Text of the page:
On comics, and evolving tastes
Today I went to TCAF 2015. Usually, it’s a pretty big event during my calendar year; I really love comics, and seeing a lot of independent voices always felt really good.
However, this year it didn’t do a lot for me. It felt weird. I felt a little more detached than I usually do. I wasn’t as excited to experience new things; I found that there was less of the feeling that I was looking forward to.
It’s hard to explain, but my enjoyment of comics has shrank so much in the past year. Choices made by Marvel and DC have pretty much alienated me from anything superhero-related, and I don’t find myself hooked by anything new in the wide-open land of creator owned, or tier 2 publishers like Image, Dark Horse, etc.
Lauded series (Saga, East of West, Sex Criminals) don’t really hold my attention enough to look forward to new issues, and I rarely find myself wanting to binge-read in order to catch up. I’m finding that I only feel a need to keep up in order to be “with it” with current “good” books, but instead of wanting to take part in a community I’m feeling increasingly insular.
The comics I have enjoyed in the last year tend to be “classics”; I read the entirety of Usagi Yojimbo and Akira, and damn, those are some good books. They remind me of good experiences I had in the past, and the lovely release you get when you close the back cover, exhale, and think “that was some shit.”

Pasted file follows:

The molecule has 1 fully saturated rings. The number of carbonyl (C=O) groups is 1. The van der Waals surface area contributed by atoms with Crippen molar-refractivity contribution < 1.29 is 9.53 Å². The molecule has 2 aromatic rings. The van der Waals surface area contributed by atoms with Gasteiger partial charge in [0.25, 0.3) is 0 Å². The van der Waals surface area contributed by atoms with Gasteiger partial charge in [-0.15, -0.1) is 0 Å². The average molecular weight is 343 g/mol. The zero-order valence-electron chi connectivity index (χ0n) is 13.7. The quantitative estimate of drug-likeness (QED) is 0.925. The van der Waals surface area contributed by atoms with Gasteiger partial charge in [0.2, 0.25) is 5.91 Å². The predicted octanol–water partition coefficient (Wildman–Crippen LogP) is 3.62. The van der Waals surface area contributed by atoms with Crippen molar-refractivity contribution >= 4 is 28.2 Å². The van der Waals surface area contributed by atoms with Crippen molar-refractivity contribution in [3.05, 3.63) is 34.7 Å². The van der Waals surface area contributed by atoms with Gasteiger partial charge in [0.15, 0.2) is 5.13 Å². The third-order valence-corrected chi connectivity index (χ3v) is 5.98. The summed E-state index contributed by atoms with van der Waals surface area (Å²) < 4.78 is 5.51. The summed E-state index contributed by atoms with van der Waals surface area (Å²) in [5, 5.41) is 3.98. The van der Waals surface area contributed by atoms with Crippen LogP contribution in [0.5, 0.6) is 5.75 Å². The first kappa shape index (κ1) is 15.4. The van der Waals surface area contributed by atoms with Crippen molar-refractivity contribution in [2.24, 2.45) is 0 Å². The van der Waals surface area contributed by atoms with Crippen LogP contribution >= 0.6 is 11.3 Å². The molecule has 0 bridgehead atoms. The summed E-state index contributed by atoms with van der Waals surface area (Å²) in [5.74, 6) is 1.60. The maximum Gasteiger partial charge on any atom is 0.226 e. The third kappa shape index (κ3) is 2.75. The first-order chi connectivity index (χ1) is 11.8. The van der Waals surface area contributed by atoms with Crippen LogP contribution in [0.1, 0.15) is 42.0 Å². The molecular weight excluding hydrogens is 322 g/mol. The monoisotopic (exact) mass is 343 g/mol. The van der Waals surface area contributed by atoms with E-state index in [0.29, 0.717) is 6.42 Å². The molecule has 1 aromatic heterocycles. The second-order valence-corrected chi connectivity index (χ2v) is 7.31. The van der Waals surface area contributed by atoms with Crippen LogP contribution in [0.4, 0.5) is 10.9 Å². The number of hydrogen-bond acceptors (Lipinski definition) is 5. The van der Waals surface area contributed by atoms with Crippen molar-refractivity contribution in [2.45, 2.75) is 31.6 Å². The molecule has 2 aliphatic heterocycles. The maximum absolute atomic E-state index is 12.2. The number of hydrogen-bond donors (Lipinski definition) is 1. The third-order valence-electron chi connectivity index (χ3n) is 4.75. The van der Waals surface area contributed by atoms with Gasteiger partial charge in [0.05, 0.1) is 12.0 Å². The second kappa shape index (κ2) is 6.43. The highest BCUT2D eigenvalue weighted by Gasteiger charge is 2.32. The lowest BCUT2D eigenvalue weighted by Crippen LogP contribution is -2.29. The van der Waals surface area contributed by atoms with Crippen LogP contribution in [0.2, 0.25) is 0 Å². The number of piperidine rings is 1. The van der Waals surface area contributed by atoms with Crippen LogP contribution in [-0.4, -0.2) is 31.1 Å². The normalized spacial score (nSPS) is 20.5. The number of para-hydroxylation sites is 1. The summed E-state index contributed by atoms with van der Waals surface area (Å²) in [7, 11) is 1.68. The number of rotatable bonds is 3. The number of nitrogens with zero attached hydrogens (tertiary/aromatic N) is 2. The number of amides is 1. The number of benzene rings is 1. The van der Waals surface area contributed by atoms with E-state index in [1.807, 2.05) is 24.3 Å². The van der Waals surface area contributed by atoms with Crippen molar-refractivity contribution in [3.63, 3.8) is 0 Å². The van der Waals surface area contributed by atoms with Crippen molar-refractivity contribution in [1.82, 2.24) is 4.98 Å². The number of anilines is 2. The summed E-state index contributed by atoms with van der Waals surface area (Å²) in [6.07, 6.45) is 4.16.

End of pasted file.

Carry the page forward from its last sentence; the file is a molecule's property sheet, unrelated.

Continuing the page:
With modern comics, I’m feeling that less and less.
I’m at the point where I am content to have comics being something I am completely selfish about. No blogging, no discussion, no speculation, no work. No reading blogs about the latest outrage, no worrying whether if it’s my “fault” when a book I’m not interested in fails.
Instead, I’m content to just read what I want, enjoy it how I want, then not talk about it with anyone. While I still like comics, they are no longer a consuming passion that I want to experience in its entirety.
For now, there are parts that I want to keep and cherish, and I’m content doing just that.
Matt Demers is a Toronto writer who works in eSports. You can follow him on Twitter.